Filmmaker: Had the project already been re-imagined to be set in contemporary times when you first came on board?

Arnold: No. There was a script that was set in the past and it focused on Cathy and Heathcliff. It was my idea to look at it in a contemporary way. So I started with the headlights in the moors and this foster boy in the car seat next to him and Hinchley arrived on one of those tracker scooters that they go mad across the countryside with. As I got to know the book a bit more, I realized that there was a lot to do in the book about being female at that time. There are a lot of metaphors and a lot of complaint about being female in the book. I started to feel it was a disservice to Emily to do it in a modern way. That’s why I abandoned that — I thought it was wrong. So I went back to making it period.

That notion stayed with me, though. When I was in Yorkshire, I saw this boy walking by the side of the road wearing a hoodie and I thought, “Heathcliff.” I love the idea of him wearing a hoodie. The old and the new, I like the idea of incorporating them together. That where I got the idea to start it contemporary but then I abandoned that when I discovered what she was really getting at.

Filmmaker: What do you think Brontë was really getting at, especially in terms of gender and race?

Arnold: Difference. Obviously, I can’t sum up the whole book in just a few thoughts.

Filmmaker: I wouldn’t ask you to.

Arnold: No one has managed to master that book and sum it up very easily. It means lots of things to lots of people, but one of the things that I felt so strongly poring over it was that Emily was upset about difference. She was upset about being female. And I think Heathcliff is really a representation of a part of her, a part of her that felt annoyed about being different. I think that women then were not supposed to have a voice. You get to puberty and then you’ll be married off to some man in the village and it was almost like a arranged marriage, you really wouldn’t have a say in it. As soon as you got to puberty, you were supposed to get married and have a certain kind of life and not have very much to say about what you think about life. I think there is a lot of that going on in the book, quite a lot.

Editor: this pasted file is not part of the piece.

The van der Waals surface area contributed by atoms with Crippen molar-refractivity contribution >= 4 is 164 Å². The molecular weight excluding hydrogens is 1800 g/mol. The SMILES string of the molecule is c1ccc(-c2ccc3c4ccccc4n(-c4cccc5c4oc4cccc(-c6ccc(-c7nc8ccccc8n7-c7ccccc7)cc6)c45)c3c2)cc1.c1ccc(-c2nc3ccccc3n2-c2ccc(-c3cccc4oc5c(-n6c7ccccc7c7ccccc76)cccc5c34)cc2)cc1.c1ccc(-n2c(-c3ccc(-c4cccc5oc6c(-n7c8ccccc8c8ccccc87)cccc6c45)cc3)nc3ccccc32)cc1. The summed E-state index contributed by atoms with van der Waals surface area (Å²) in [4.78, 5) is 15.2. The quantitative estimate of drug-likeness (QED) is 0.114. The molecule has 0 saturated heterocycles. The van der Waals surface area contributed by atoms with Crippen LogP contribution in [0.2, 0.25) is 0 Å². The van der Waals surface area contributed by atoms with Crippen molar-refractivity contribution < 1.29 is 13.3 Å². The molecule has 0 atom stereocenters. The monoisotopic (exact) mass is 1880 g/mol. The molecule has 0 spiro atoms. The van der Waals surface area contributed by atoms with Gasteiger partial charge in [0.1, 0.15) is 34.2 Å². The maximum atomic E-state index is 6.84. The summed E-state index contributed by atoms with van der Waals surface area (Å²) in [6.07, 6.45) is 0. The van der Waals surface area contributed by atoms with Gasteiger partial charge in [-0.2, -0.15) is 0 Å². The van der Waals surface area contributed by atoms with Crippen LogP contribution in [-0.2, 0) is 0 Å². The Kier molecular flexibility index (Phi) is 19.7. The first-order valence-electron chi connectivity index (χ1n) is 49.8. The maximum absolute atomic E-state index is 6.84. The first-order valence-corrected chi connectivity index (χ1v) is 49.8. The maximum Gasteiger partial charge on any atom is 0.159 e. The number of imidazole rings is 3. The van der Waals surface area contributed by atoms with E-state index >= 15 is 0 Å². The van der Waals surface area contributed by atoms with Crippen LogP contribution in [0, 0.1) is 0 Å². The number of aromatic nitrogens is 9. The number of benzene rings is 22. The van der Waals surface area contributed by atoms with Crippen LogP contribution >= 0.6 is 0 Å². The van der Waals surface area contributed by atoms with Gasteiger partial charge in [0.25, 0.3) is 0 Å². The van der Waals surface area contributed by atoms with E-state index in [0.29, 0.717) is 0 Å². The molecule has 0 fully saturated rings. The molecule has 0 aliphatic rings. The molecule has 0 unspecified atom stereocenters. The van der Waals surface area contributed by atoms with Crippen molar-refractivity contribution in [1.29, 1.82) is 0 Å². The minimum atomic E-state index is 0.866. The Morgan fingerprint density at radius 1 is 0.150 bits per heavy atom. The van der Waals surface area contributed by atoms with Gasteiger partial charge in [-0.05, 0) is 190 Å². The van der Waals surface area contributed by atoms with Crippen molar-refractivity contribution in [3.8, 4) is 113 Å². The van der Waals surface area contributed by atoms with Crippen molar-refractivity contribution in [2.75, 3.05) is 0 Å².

Filmmaker: So you see Heathcliff as an author surrogate then?

Arnold: I think he’s her dark side, her wild side. I began to wonder at some point whether Cathy was Emily. And then at some point, she says, “I am Heathcliff.” Then you toss in Edgar and you’ve got Edgar the superego, Cathy is the ego and Heathcliff being the id, but they’re all part of Emily, really. She’s able to explore sides of herself. I don’t know if this is true or not, but someone told me that when she wrote it she never intended anyone to read it, so she let it rip. That was written at a time when women were not supposed to say how they felt about things.

Filmmaker: Let alone to have the audacity to write a novel.

Arnold: Exactly. I think it was originally published under a man’s name and then her sister changed it because she was a bit embarrassed about it. I don’t remember exactly how it all happened.

Filmmaker: Your choice to align us almost solely with the point of view of Heathcliff, whether it be the use of shards of flashbacks to his brutal childhood, he’s clearly whose journey we’re following. Yet the book is written in third person omniscient. That was a conscious shift obviously.

Arnold: When I first got the email asking me if I’d be interested, my first thought was for him. To be honest, I think that’s what kept me going because it was not an easy thing. This is probably the hardest film I’ve made thus far; the journey and the making of it was incredibly tough. The thing that kept me going was Heathcliff. I would think, “Here’s the story I’m trying to tell,” and that became my focus. I hung on for him, even when I was finding it to be a struggle. I hung on because I wanted to tell his story. There has to be something I care about deeply when I make a film, I can’t just do it without caring about something and I cared for him so I hung on for him really. I think even when it got really difficult, that’s why I hung on. So I made that decision quite early on and even when I had an interesting journey discovering new things as I went along, I think now I would have made Heathcliff a woman possibly. That was the story I decided to tell and in the middle of prepping it, you know, there were weeks where I was casting, location scouting and rewriting the script all in one go and so your head is spinning and you have to hang on to something and that was what I hung on to. That became the way I told the story. You have to make decisions about some things, it’s too dense a book not to, and I was trying to capture the essence of it. People say to me, “Why don’t you tell it from Cathy’s point of view, why do you tell it from Healthcliff’s point of view? You’re a woman.” However, I think that Heathcliff was Emily, so it is a woman’s point of view in a roundabout sort of way.